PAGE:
Mark Twain said “When angry count to four. When very angry, swear”. Unfortunately, I’ve heard many users swear. It is amazing how one little action can cause so much anger towards the IT organization or bring a new project to its knees. Take the following, real world scenario, as an example:
An organization had a profile strategy in place. Users started working in the new system. One day, a user had a profile corruption issue. To solve the issue, the profile was deleted. This meant the user had to recreate their entire personalized environment. After the profile was deleted, the user quickly noticed all of their documents were deleted. Upon closer inspection, the user stored their documents in the “My Documents” folder. When the profile was deleted, the My Documents folder was also deleted. Can you say Bye Bye data? Bye Bye 3 weeks worth of work.
Not convinced that profiles are important, then let me give you another example (You can’t make this stuff up):
An organization was running a hosted VM-based VDI desktop solution for a few months and decided the profile solution required modifications. Upon the updates, every user lost all of their personalization configurations. NOOOOO
The user’s profile is one of the major ways the pooled virtual desktop becomes personalized. Forgot about virtual desktops for a moment. The user profile is important for traditional desktops. Continue reading My virtual desktop profile is important
One of the main goals with desktop virtualization is to reduce the number of required desktop images. The fewer number of images, the easier it is to support and maintain the desktop environment, which makes desktop virtualization so promising when compared to the traditional desktop approach. The goal is a single image, but oftentimes, other factors play a role in slightly increasing that number. Take, for instance, the ABC School District.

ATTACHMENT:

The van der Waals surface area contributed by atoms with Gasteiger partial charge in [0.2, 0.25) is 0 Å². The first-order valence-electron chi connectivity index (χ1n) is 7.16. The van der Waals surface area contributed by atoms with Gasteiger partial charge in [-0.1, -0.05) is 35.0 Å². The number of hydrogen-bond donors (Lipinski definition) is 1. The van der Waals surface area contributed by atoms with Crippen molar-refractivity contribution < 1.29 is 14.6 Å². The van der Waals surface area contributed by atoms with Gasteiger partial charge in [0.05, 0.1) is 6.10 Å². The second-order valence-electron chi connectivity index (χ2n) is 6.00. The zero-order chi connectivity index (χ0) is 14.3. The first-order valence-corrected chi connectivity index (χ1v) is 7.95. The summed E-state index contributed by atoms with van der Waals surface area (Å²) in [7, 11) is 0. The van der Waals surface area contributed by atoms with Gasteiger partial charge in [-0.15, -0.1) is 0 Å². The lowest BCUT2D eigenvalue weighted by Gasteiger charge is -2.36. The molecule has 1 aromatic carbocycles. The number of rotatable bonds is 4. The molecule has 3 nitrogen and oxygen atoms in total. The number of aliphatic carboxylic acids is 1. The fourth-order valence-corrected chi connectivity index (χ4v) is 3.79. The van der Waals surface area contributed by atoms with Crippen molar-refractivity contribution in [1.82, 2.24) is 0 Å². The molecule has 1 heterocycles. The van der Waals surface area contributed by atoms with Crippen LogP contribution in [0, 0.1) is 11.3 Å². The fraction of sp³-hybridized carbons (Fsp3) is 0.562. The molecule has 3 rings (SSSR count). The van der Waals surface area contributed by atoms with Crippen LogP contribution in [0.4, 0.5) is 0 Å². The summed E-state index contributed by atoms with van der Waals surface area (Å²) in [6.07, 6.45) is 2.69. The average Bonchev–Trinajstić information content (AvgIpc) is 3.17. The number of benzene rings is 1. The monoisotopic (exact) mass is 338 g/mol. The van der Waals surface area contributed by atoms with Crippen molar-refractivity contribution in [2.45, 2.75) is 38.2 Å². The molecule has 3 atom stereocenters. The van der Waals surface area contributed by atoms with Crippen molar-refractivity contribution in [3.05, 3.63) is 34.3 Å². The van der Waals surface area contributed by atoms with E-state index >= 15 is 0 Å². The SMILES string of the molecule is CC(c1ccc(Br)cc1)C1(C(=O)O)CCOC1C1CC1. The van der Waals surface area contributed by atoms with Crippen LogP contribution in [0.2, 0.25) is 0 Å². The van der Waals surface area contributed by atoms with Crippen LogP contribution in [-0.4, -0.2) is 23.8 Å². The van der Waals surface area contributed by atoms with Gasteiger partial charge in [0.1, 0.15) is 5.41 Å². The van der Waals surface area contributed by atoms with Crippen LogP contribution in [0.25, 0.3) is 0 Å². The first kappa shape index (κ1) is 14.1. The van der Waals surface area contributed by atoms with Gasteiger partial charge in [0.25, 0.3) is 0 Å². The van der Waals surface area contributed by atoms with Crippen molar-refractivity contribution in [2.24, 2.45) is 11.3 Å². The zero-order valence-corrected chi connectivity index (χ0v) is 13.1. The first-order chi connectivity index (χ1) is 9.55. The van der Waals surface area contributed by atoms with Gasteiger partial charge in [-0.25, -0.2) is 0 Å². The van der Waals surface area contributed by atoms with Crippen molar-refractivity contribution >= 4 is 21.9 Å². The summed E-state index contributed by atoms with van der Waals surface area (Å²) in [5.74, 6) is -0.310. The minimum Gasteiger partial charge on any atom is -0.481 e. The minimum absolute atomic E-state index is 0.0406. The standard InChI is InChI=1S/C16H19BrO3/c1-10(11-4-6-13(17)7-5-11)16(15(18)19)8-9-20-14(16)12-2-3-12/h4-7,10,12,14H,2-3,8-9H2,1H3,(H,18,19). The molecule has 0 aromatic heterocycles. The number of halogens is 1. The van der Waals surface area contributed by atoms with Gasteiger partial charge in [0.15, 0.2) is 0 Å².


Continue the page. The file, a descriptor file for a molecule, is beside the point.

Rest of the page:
The design called for 5 different desktop images, as shown in the figure.
Continue reading How many desktop images do I really need?
Do you ever wonder how much bandwidth you need to do a desktop virtualization implementation? Regardless of the flavor of virtual desktop being implemented (hosted shared, hosted VM-based VDI, local streamed, etc), the network plays a critical role. That should not be surprising (if it is, we need to have an even bigger discussion). If you don’t plan your network bandwidth appropriately, you will have unhappy users, who will make you unhappy.
As we would expect, the user experience degrades as the latency increases and the bandwidth decreases. Proper network planning must be based on the type of work users are performing and the overall network topology. Back in the XenApp-only days, many people used 20 kbps as an estimate for network bandwidth requirements. Can we use that for virtual desktops? NO (although I could configure XenDesktop to only use 20 kbps).
Continue reading How Much Bandwidth Do I Need for My Virtual Desktop
From the words of Ralph Wiggum, I Choo, Choo, Choose You [to be my FlexCast model].
Choosing the correct FlexCast model always leaves people wondering if they made the right decision. The answer to this question requires us to look closer into the user requirements. For example, the ABC School District Reference Design was recently published, and as can be expected from the title, it is based on a large school district (70,000 total users, 20,000 concurrent). How did we decide which FlexCast model was most appropriate?
Continue reading I Choo, Choo Choose You
We’ve heard about it, we’ve seen it and we’ve read about it from Citrix, from VMware, from Microsoft and from just about everyone else. We see one report showing one technology is better than the other but then we see another report showing the exact opposite. Doesn’t this leave you wondering what you should do next. You might be wondering what in the world am I talking about?
I’m talking about SCALABILITY!
Continue reading The truth about XenDesktop 4 scalability
We all know the impact a server failure can have on a group of users, but what if that server was a core component of a desktop virtualization solution? That’s a lot of unhappy users. Before desktop virtualization, nobody gave a second thought about desktop availability. If a desktop failed, it only impacted a single user and chances are you wouldn’t hear much. However, if a certain server fails in a desktop virtualization environment, that one server could impact 50, 100 or 1,000 users. I can guarantee one thing, you will hear that many users.
Continue reading Danger, Danger My Server Crashed